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CSS3 Notebook Paper

Notebook Lined Paper in Pure CSS by Adam Snodgrass. The entire content is editable. This is achieved by using the new HTML5 attribute - contenteditable.

The lines have been done with CSS3 gradients. You will notice that there are 4 gradients used. The first one is for the lighter red line on the right hand side. The second is for the first red line on the left hand side. The third is for the top white space and the fourth is for the blue lines. Each gradient except the third one is repeated to get the desired effect. The red lines have been positioned with proper background-position values. The top left hole has been done with box-shadow.

If you notice, the heading is a part of the <p> and still has a different font-size. This is because it is styled with the :first-line pseudo class.

Finally, the basic trick to get your sentences aligned properly on each line is to set a fixed and appropriate font-size and line-height.



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Hello! awesome bit of code. I like how you combined the blue lines with the red and white top block. question, though... the red lines are a bit funky. if the browser window is too wide, they (both) disappear. I was able to figure out how to get them to return, though... changing the bottom padding. 43% for my full screen width.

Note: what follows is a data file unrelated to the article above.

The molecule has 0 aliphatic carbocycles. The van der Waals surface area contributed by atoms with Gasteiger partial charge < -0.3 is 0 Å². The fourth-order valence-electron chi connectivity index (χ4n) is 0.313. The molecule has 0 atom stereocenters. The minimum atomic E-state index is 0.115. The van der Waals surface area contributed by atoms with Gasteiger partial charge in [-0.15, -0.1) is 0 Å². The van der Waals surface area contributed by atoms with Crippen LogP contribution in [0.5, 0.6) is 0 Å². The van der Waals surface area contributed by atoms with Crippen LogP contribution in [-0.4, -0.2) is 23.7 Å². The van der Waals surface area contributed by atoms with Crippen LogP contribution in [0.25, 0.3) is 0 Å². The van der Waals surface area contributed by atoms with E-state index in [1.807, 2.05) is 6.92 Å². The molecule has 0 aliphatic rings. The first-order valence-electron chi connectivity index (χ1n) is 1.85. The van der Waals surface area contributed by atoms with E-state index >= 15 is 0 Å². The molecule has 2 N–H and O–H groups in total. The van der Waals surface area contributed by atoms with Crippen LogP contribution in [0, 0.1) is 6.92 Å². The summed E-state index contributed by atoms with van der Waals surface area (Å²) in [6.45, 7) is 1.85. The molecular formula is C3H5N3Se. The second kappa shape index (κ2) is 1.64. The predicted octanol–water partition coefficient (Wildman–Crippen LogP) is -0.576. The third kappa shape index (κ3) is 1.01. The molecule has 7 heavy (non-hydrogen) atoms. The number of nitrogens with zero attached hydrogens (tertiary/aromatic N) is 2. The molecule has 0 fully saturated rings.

For the life of me, I can't see the relation between the red lines existence and the bottom padding of the p element.


Hi good work.
Can you please post IE fxing code for this article.

Rishabh :

wow, heh. thanks for figuring out. will fix now!

Jonathan Sampson:

Excellent work, though you mistakenly repeated the -moz- prefix on the background image for IE and Opera, as well as the unprefixed line.

background-image: -webkit-linear-gradient, -webkit-linear-gradient, -webkit-linear-gradient, -webkit-repeating-linear-gradient;
background-image: -moz-linear-gradient, -moz-linear-gradient, -moz-linear-gradient, -moz-repeating-linear-gradient;
background-image: -ms-linear-gradient, -moz-linear-gradient, -moz-linear-gradient, -moz-repeating-linear-gradient;
background-image: -o-linear-gradient, -moz-linear-gradient, -moz-linear-gradient, -moz-repeating-linear-gradient;
background-image: linear-gradient, -moz-linear-gradient, -moz-linear-gradient -moz-repeating-linear-gradient;

Nice work though!


Woaw I never heard about the ":first-line" selector !
I'm impressed.


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